Ghosn, with the help of his team of lawyers, earned the right to speak in a packed Tokyo courtroom on Tuesday, and he used his time efficiently.
Described as looking gaunt, the jailed Renault CEO and ex-Nissan chairman claimed he was “wrongly accused” at the Tokyo district court hearing, adding that there’s nothing improper about the way he managed his finances.
It was the first time Ghosn has spoken publicly — not through lawyers — since his Nov. 19. Apparently, the impact of 50 days of detention was clear for all to see. On the weekend, Ghosn’s son, Anthony, told French media that his father subsisted on three bowls of rice a day and has shed 22 pounds.
Two re-arrests, one prompted by an indictment for underreported income and another sparked by an accusation of offloading personal investment losses to Nissan, have kept Ghosn from seeking bail. His lawyer, Motonari Otsuru, told the BBC that the exec could be held for another six months.
“In general, in such cases in Japan, [bail] is usually not approved before the first trial takes place.”
Speaking to the courtroom, Ghosn said, “I have always acted with integrity and have never been accused of any wrongdoing in my several-decade professional career. I have been wrongly accused and unfairly detained based on meritless and unsubstantiated accusations.”
He added, “Contrary to the accusations made by the prosecutors, I never received any compensation from Nissan that was not disclosed, nor did I ever enter into any binding contract with Nissan to be paid a fixed amount that was not disclosed.”
According to Nissan, a whistleblower’s tip sparked an investigation that led to the arrest of Ghosn and his top lieutenant, Greg Kelly. Nissan’s board later voted to sack Ghosn from his chairman role and Kelly from his board post.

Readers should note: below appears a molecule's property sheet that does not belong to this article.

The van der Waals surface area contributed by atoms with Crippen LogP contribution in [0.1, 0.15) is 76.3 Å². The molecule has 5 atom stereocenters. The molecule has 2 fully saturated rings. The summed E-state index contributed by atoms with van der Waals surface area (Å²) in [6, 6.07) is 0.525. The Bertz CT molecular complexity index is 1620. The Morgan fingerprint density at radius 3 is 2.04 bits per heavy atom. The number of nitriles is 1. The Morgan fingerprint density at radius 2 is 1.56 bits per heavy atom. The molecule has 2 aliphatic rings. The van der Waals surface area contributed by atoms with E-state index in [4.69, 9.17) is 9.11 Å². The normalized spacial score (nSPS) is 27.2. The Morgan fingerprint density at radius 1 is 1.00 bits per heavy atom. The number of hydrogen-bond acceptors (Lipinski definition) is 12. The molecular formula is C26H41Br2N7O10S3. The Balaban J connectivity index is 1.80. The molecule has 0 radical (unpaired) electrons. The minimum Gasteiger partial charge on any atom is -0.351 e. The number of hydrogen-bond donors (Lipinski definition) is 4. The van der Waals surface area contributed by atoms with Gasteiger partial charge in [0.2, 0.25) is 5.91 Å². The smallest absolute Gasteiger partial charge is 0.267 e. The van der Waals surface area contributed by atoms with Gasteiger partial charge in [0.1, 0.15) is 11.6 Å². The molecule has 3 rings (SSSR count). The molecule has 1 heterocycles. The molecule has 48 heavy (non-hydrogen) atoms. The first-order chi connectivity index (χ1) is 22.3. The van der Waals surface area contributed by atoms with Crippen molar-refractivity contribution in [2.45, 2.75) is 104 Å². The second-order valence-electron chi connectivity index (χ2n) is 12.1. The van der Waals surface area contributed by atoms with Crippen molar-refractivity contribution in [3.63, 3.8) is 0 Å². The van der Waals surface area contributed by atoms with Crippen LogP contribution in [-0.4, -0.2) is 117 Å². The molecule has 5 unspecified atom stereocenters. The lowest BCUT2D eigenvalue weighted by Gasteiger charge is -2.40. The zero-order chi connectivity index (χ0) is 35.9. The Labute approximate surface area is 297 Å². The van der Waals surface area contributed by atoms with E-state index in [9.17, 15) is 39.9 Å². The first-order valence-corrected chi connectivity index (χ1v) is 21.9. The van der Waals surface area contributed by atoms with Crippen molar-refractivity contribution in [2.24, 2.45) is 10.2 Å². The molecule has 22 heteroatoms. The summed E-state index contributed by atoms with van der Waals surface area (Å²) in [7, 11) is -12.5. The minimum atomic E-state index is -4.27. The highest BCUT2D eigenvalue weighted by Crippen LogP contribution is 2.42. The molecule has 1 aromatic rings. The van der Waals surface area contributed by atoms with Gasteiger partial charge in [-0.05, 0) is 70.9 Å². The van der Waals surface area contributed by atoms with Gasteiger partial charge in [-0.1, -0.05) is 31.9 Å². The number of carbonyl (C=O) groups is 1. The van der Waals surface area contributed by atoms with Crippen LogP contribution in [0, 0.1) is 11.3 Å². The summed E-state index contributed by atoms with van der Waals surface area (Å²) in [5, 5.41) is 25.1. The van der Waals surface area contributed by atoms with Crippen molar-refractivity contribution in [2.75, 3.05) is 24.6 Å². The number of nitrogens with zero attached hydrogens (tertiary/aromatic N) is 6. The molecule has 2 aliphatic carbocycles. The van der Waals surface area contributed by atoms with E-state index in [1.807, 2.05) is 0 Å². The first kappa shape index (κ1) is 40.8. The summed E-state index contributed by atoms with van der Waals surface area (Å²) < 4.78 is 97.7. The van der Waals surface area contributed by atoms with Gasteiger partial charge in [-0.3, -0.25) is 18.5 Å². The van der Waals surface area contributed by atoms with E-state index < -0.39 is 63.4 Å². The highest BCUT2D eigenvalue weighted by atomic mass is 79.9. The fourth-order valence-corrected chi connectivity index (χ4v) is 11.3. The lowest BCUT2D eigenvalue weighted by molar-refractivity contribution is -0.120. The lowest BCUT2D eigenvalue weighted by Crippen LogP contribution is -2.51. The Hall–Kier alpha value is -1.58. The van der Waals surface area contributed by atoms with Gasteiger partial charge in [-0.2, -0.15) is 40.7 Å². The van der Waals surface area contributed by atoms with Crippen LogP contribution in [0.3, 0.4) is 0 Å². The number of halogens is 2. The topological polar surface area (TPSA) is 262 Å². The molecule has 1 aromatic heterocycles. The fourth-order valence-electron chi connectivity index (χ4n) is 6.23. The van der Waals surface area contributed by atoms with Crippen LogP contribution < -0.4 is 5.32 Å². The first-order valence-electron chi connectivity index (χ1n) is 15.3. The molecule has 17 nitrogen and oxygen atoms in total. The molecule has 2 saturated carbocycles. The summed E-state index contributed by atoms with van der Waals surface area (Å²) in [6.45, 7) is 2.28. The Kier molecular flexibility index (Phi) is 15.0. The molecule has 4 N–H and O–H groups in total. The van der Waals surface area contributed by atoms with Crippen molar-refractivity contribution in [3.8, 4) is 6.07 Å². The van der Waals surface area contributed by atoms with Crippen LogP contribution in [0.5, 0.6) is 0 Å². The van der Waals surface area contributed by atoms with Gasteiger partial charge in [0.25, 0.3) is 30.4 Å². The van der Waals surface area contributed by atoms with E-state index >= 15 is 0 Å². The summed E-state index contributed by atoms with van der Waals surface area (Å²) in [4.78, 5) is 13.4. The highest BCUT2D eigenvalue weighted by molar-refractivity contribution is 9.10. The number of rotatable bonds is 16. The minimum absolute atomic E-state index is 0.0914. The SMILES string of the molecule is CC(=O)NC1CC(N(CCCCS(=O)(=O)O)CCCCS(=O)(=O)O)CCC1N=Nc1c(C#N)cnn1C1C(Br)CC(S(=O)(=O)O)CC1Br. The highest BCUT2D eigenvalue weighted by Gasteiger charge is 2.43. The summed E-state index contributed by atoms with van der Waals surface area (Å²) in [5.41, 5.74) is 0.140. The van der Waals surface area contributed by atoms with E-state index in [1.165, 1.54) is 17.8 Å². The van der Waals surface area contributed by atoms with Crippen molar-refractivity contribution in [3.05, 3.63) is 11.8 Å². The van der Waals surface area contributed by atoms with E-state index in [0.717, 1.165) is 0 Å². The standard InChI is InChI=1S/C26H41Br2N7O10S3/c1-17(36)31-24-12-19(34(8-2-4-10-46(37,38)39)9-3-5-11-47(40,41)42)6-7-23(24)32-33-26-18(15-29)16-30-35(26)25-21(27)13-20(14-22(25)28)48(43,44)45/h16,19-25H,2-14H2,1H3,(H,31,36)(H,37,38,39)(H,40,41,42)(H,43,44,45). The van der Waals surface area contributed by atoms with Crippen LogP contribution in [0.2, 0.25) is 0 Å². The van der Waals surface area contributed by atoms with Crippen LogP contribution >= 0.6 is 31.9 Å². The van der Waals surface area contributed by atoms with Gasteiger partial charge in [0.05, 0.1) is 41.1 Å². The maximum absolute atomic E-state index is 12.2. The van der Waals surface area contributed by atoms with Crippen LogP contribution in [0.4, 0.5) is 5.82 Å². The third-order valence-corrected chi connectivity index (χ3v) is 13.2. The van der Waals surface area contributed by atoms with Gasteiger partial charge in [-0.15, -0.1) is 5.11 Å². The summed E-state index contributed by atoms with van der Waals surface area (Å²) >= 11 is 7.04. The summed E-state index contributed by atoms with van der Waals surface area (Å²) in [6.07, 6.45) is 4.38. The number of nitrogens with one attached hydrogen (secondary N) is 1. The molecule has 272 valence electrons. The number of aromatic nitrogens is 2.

The BBC detailed Ghosn’s response to the breach of trust allegations:
The 64-year-old executive is accused of moving personal investment losses worth 1.85bn yen (£13.3m; $17m) racked up on foreign exchange dealings to Nissan.
Mr Ghosn says he did ask the company to take on collateral temporarily for his foreign exchange contracts, but that it did not lose any money through this move.
He said if he had not been able to do this, he would have had to resign and use his retirement allowance as collateral instead.
Mr Ghosn is also accused of making $14.7m in payments to Saudi businessman Khaled al-Juffali, using Nissan funds in exchange for arranging a letter of credit to help with his investment losses.
Ghosn faces 10 years in prison if found guilty in the eventual trial. The exec did plenty of talking Tuesday, and a full transcript of his remarks can be found here. Ghosn listed a rundown of his accomplishments as creator and head of the Renault-Nissan Alliance, calling his achievements “the greatest joy of my life, next to my family.”
After finishing his statement, Ghosn, handcuffed and tied to a rope, was led back to his cell.